INTERVIEW: Abel Raise The Cain | NARC. | Reliably Informed | Music and Creative Arts News for Newcastle and the North East

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Many bands aim for a sound that can fill a big room without simply being loud, but Teessiders Abel Raise The Cain manage to create an atmospheric rock sound that’s big on sweeping, emotional build up and low on skimpy filler. They’re not so hot on quick three-minute thrash-fests but love slow, brooding build ups that inevitably end in a cathartic crescendo. They’re currently gearing up to release their latest single Black Swans, another emotionally charged, anthemic epic rock piece, which is released on Monday 27th July.

Ahead of the release, we talked to the band about Black Swans, what it’s like to have such a “big” sound and more.

Congratulations on the release of your new single! What have been the inspirations behind Black Swans?

Thank you, it’s good to be back releasing records again and doing an interview with the same publication that were the first to feature our very first single, so thanks for having us back! Black Swans was originally inspired, at least lyrically, by a friend of mine who sadly took his own life some time ago. It’s about the feeling of everything and everyone being against you and the feeling that you’re losing a battle, being at the end of your tether and in a position that leads some people to think that they can’t take anymore. Quite a heavy subject for a single I know but it’s reality; every song we write is always based around something real, the chorus is a message to say that if I could ever bring you back I would, and this time you wouldn’t be alone.

Like your previous singles, Black Swans has a very orchestral undertone to it; what draws you to using strings so frequently in your work?

The main reason is, (and I’m sure the band will agree) when I say we adore them, I love the sound of strings and I can’t really envisage us, at least at this point in time, ever making a song that doesn’t contain them. There’s no other instrument that evokes emotion in the same way; they add power and depth and they fit our songs and sound perfectly. The orchestral undertone is a cornerstone of our sound, and that is echoed throughout the EP.

Has the introduction of violinist Saerla Murphy helped to expand your sound?

Definitely 100%, always wanted to play with a violinist in the band, so we were lucky to run into her. She adds a lot of beautiful melodic lines that weave their way through the songs, she adds depth, melody and emotion, she adds the cherry on top of the music. She’s an amazing player and her playing takes our songs up a notch; everyone says so.

Is Black Swans representative of the sound on your forthcoming EP as a whole? 

As a whole, yeah definitely. We wanted to create a sound rather than just a load of completely different songs on the same CD, as one piece of music that ebbs and flows, all coming from the same place, on the same page. It will be one complete sonic soundscape punctuated by different melodies and lyrics, but in terms of the sound yeah, people can expect more of what they know of us: all out, epic, emotionally charged songs that build and build to towards a crescendo. Although, there is one on there which is a bit different for us, but as a whole we have stayed loyal to our sound. I think that’s what people expect from us and at this point that is what we love to do. In the future though? Who knows. I’d like the sound to evolve from record to record and maybe at some point put something completely different out that people wouldn’t expect from us, but for now this is where we are and we’re happy.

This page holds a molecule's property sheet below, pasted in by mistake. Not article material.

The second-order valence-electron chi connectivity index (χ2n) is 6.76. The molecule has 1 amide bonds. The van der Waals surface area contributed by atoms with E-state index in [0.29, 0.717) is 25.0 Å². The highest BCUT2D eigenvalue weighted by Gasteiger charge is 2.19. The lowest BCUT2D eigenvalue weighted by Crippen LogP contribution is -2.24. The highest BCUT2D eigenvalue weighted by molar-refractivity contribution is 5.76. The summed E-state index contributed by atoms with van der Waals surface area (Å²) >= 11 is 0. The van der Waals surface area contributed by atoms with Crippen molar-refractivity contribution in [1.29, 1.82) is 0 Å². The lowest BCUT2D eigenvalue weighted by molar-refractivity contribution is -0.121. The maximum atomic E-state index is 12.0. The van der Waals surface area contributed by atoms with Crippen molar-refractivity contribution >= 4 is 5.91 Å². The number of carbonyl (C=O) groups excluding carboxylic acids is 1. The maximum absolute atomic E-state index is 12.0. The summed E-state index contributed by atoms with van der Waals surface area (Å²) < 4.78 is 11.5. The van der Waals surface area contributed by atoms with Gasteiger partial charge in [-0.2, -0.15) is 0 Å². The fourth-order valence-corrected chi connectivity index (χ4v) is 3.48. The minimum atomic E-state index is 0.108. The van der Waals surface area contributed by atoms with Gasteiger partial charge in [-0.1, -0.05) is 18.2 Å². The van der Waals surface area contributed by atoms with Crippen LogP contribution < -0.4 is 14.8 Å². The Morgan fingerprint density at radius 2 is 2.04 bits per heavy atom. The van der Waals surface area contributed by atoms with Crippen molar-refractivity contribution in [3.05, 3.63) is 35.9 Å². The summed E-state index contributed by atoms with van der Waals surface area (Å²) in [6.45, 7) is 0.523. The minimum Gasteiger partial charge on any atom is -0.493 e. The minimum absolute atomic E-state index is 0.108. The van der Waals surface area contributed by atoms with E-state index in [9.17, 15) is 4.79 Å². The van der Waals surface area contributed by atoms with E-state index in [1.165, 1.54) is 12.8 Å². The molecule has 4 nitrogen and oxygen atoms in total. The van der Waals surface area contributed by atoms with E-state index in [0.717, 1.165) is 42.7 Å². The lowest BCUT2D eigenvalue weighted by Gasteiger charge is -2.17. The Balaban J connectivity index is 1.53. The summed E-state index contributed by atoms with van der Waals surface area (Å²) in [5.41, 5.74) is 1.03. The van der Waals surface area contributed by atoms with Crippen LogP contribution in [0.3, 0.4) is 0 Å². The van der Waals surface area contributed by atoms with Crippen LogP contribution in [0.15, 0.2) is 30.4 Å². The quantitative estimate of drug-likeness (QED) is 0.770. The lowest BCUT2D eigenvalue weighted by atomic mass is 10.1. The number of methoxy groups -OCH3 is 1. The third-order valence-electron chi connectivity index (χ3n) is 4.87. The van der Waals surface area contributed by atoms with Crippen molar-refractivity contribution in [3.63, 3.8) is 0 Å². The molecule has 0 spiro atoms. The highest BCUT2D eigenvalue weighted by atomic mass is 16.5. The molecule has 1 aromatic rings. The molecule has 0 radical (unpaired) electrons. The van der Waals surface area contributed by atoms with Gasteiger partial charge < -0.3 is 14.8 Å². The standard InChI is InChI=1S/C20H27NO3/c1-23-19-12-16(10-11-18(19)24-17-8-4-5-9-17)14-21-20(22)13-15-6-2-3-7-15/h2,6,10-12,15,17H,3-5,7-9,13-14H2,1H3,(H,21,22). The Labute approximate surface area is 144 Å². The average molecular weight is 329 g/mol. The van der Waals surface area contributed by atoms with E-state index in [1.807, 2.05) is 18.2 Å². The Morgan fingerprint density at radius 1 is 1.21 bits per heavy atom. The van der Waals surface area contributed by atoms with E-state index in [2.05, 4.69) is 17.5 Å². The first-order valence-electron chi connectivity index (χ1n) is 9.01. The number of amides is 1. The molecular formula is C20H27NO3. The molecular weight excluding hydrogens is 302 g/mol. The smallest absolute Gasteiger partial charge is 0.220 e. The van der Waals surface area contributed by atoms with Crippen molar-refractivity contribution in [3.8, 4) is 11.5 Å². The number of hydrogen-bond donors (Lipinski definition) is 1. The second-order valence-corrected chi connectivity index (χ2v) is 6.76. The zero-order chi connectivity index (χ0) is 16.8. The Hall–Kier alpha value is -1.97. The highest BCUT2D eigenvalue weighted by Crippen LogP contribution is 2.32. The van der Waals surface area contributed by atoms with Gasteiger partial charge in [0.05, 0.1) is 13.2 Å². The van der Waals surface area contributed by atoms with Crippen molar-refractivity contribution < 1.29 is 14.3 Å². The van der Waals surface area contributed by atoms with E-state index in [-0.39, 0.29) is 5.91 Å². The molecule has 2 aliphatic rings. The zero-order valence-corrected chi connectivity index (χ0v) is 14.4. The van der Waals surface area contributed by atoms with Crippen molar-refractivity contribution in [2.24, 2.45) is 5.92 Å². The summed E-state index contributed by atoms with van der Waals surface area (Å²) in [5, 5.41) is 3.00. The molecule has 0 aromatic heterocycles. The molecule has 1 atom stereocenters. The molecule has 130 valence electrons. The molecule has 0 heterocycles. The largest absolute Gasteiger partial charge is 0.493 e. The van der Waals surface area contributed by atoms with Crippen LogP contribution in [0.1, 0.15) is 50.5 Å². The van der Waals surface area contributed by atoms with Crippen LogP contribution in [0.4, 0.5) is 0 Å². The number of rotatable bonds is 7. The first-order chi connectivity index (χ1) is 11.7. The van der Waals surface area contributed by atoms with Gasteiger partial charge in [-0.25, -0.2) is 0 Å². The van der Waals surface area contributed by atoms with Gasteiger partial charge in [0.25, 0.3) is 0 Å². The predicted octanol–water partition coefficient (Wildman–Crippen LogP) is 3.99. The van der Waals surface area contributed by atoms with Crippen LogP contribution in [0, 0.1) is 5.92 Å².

abel raise the cain 2

“every song we write is always based around something real”

When can we expect the release of the new EP?

We intend on being quite busy over the next few months, so we will be officially releasing Black Swans on Monday 27th July, the second single Hideaway on 7th September, the third single on 12th October and the EP For Strangers Only on Sunday 19th October. So there’s a lot going on at the min and we’re really excited.

You’ve supported the likes of Happy Mondays, Primal Scream, Dexy’s Midnight Runners and Catfish and the Bottlemen on tour, who all have quite different musical styles. Do you think your sound appeals to a wide set of music fans? Do you think there’s something universal about it?

I’d like to think that it does appeal to a wide range of people and I think in some respects it does. We always have a really good reception at festivals and all day events from a wide variety of people, which is great, and we’ve received messages of support from people all over the world, so I think the sound is quite universal. But then again, I think our songs may be too serious for some people. We don’t do the three minute long upbeat thrash along thing, and some people don’t have the patience to listen to a song which slowly builds and doesn’t really explode until the 4.15 min mark; some people can’t handle intense emotion in music and would rather listen to something they can dance and go wild to. That’s cool if you’re into that sort of thing, but it’s not for us, people are just different, A great lyricist once said “music divides us into tribes, you choose your side and I’ll choose my side.”

On the whole your songs are incredibly atmospheric and expansive; do you envisage that one day they might be played in a similarly big environment?

Thank you, that’s exactly what we aim for in the creation of the songs. We want to build an atmosphere, a sonic soundscape. I think our sound definitely works better on the bigger stage. We have a few festivals booked in this year and would love to expand on that next year. So yeah, the bigger environment the better, bring it on we’re ready!

Abel Raise the Cain release Black Swans on Monday 27th July.

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